The British Airline Pilots Association has won a long-running legal dispute over holiday pay for UK-based pilots.
Pronouncing on a case begun in 2006, the UK Supreme Court has ruled that pilots' holiday pay must reflect all elements of a pilot's remuneration, not just basic pay.
Jim McAuslan, general secretary of BALPA, says: 'This is a major victory for all pilots in the UK. The calculation of holiday pay was a clear example of pilots being short-changed by their employers. We always believed that under European working time rules introduced in 2004 pilots should be treated like other working people in the UK and should receive their proper pay during holidays.
"This should not be restricted to basic salary but should include allowances." A significant - but varying - proportion of airline pilot pay beyond the basic salary normally reflects hours flown and route allowances.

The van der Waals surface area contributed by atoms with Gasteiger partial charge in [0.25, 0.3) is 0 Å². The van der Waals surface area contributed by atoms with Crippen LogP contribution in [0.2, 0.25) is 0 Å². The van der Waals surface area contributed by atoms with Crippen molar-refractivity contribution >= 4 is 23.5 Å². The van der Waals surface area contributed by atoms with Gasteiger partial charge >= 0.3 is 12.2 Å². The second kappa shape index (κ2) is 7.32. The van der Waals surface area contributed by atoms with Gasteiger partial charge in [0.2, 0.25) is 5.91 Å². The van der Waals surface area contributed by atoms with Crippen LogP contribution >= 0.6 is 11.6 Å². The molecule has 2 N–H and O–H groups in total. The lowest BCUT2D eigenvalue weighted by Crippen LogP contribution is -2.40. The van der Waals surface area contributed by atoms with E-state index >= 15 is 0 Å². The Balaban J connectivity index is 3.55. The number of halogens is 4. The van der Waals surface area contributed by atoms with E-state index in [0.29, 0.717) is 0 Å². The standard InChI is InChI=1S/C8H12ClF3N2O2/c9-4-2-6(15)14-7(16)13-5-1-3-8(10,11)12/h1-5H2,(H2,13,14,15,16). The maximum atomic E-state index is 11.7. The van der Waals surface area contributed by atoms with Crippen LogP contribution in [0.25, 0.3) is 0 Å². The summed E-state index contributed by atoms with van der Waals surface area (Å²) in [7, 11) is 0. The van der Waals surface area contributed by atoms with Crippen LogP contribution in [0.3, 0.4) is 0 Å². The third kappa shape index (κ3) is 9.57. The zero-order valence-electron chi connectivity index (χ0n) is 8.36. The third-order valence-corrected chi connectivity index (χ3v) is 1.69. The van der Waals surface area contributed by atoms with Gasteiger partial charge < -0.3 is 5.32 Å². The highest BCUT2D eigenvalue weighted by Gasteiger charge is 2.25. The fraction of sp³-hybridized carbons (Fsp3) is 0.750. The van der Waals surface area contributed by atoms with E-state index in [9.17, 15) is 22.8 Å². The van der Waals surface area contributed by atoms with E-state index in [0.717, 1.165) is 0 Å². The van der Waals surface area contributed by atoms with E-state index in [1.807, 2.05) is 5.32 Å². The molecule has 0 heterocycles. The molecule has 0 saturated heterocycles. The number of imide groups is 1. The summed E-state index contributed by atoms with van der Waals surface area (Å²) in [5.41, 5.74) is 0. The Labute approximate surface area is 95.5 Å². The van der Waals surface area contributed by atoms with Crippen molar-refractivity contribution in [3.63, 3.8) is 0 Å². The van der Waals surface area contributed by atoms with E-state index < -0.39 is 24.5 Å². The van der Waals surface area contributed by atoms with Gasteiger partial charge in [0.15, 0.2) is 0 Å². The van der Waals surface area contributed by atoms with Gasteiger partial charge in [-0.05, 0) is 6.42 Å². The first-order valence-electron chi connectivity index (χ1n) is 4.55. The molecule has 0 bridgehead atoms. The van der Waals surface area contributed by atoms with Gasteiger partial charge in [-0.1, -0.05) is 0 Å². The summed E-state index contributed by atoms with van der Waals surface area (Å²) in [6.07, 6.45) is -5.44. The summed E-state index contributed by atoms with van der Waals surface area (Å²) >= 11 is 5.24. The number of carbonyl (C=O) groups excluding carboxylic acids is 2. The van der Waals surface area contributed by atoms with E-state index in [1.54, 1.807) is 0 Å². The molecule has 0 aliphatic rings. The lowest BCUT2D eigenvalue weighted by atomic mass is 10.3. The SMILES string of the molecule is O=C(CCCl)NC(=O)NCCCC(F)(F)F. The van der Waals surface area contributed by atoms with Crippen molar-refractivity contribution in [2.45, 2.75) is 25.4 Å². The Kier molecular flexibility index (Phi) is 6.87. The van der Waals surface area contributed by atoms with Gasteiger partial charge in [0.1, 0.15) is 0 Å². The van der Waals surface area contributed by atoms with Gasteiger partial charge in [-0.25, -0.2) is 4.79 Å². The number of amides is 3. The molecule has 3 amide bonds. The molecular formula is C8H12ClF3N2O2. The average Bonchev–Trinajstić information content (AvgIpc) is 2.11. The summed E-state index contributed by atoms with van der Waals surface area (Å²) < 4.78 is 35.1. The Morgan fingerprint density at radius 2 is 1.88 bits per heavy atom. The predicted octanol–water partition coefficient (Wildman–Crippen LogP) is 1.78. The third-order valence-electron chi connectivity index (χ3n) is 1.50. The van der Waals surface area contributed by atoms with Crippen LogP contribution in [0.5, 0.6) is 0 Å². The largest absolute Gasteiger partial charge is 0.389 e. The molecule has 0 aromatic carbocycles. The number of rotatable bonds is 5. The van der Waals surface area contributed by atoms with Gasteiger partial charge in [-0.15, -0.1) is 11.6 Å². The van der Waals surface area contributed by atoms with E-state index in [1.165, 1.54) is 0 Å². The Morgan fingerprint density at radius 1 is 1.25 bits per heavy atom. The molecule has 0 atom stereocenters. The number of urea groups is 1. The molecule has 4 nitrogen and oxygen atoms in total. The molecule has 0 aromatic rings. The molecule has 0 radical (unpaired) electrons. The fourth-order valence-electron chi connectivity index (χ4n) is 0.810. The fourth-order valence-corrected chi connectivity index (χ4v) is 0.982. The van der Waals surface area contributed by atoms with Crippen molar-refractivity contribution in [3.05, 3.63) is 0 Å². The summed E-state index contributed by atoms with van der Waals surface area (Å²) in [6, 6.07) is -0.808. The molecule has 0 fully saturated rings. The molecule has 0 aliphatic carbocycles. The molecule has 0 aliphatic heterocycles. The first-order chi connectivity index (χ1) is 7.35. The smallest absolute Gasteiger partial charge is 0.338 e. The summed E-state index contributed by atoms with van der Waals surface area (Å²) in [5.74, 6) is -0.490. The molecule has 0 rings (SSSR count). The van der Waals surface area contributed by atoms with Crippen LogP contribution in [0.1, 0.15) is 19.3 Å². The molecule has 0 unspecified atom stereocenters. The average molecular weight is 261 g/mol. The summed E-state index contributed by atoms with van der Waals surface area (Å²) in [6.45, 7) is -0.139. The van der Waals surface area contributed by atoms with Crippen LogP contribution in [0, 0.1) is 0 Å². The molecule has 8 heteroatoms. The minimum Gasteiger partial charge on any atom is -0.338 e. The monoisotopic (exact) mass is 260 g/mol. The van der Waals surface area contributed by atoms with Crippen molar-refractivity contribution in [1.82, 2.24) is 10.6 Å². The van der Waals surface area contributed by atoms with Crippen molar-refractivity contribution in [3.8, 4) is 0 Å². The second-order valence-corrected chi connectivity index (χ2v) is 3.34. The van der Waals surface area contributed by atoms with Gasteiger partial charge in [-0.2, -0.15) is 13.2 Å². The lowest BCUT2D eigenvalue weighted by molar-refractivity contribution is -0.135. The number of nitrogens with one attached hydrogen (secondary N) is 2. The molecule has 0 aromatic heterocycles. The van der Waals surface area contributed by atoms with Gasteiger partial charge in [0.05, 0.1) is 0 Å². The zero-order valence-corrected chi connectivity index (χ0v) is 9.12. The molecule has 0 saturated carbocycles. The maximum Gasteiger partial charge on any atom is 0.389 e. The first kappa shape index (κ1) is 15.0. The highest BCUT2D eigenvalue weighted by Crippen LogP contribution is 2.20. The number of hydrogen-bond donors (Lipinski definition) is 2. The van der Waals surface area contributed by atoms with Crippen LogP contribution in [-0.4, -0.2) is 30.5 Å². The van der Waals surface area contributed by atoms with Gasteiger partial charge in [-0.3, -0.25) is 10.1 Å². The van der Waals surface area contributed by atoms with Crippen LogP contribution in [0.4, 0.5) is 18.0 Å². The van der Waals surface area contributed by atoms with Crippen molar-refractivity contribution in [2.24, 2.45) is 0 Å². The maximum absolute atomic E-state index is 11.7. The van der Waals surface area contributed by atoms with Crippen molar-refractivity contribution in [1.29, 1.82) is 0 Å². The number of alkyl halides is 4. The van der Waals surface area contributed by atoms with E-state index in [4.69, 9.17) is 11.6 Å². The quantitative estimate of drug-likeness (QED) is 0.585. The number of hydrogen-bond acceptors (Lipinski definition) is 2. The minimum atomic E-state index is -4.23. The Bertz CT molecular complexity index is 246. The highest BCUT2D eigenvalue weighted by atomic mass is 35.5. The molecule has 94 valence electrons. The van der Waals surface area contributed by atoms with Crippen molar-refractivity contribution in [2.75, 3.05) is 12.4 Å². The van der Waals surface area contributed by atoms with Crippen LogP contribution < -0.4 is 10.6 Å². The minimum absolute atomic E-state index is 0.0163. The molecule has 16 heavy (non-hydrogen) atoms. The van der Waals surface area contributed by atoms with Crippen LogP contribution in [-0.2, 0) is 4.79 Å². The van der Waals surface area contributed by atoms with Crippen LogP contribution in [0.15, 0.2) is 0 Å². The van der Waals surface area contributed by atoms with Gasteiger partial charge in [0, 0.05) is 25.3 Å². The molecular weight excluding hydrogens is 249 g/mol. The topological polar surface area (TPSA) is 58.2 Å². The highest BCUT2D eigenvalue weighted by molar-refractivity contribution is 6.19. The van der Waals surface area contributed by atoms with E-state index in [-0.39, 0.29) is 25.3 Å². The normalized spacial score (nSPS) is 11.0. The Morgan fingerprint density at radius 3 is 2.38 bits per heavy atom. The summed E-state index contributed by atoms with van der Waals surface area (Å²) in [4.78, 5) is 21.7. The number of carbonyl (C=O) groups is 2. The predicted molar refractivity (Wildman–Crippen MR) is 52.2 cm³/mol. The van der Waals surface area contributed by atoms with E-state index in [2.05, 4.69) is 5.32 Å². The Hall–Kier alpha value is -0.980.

McAuslan added: "British Airways and other UK airlines opposed us but, after a six year legal battle, both the European Court of Justice and now the UK's Supreme Court have finally supported our position."
BALPA has lodged similar claims with employment tribunals on behalf of over 1,000 pilots working for EasyJet, BMI, Virgin Atlantic, Thomson Airways, Thomas Cook, BA Cityflyer and Flybe. These claims were stayed pending the outcome of the case against BA.
The pilot union estimates that the total retrospective value of all UK pilot holiday pay claims is over £20 million ($32.3 million).